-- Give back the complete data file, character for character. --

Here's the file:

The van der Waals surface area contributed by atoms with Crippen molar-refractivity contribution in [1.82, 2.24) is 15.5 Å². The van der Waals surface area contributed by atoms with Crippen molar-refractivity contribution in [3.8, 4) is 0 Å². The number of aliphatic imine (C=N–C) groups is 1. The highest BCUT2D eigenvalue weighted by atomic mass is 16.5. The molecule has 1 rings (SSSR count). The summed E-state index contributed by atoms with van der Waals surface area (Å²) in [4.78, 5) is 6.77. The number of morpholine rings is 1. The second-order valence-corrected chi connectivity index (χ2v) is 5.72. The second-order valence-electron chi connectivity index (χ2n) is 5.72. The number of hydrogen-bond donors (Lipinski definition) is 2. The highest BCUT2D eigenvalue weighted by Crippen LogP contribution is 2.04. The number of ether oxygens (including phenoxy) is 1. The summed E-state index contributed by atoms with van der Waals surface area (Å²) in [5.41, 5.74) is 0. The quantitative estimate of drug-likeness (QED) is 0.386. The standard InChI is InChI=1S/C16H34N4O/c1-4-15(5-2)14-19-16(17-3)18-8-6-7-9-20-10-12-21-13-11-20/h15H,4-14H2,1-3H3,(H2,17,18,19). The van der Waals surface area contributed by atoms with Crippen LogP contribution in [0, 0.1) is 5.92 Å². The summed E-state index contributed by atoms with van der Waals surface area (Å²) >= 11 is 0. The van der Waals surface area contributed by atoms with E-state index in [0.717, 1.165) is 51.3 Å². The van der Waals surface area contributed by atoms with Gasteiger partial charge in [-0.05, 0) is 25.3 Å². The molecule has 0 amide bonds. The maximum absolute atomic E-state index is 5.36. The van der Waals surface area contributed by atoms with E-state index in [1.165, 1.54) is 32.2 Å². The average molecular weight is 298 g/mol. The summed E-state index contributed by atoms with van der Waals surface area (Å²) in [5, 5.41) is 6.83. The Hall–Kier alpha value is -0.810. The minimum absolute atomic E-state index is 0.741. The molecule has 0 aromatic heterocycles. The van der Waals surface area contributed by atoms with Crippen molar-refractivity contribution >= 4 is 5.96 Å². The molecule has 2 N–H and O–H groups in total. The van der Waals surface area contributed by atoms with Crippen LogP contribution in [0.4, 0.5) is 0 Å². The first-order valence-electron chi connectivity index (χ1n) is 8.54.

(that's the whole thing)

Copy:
The van der Waals surface area contributed by atoms with Crippen molar-refractivity contribution in [1.82, 2.24) is 15.5 Å². The van der Waals surface area contributed by atoms with Crippen molar-refractivity contribution in [3.8, 4) is 0 Å². The number of aliphatic imine (C=N–C) groups is 1. The highest BCUT2D eigenvalue weighted by atomic mass is 16.5. The molecule has 1 rings (SSSR count). The summed E-state index contributed by atoms with van der Waals surface area (Å²) in [4.78, 5) is 6.77. The number of morpholine rings is 1. The second-order valence-corrected chi connectivity index (χ2v) is 5.72. The second-order valence-electron chi connectivity index (χ2n) is 5.72. The number of hydrogen-bond donors (Lipinski definition) is 2. The highest BCUT2D eigenvalue weighted by Crippen LogP contribution is 2.04. The number of ether oxygens (including phenoxy) is 1. The summed E-state index contributed by atoms with van der Waals surface area (Å²) in [5.41, 5.74) is 0. The quantitative estimate of drug-likeness (QED) is 0.386. The standard InChI is InChI=1S/C16H34N4O/c1-4-15(5-2)14-19-16(17-3)18-8-6-7-9-20-10-12-21-13-11-20/h15H,4-14H2,1-3H3,(H2,17,18,19). The van der Waals surface area contributed by atoms with Crippen LogP contribution in [0, 0.1) is 5.92 Å². The summed E-state index contributed by atoms with van der Waals surface area (Å²) >= 11 is 0. The van der Waals surface area contributed by atoms with E-state index in [0.717, 1.165) is 51.3 Å². The van der Waals surface area contributed by atoms with Gasteiger partial charge in [-0.05, 0) is 25.3 Å². The molecule has 0 amide bonds. The maximum absolute atomic E-state index is 5.36. The van der Waals surface area contributed by atoms with E-state index in [1.165, 1.54) is 32.2 Å². The average molecular weight is 298 g/mol. The summed E-state index contributed by atoms with van der Waals surface area (Å²) in [5, 5.41) is 6.83. The Hall–Kier alpha value is -0.810. The minimum absolute atomic E-state index is 0.741. The molecule has 0 aromatic heterocycles. The van der Waals surface area contributed by atoms with Crippen molar-refractivity contribution >= 4 is 5.96 Å². The molecule has 2 N–H and O–H groups in total. The van der Waals surface area contributed by atoms with Crippen LogP contribution in [0.4, 0.5) is 0 Å². The first-order valence-electron chi connectivity index (χ1n) is 8.54.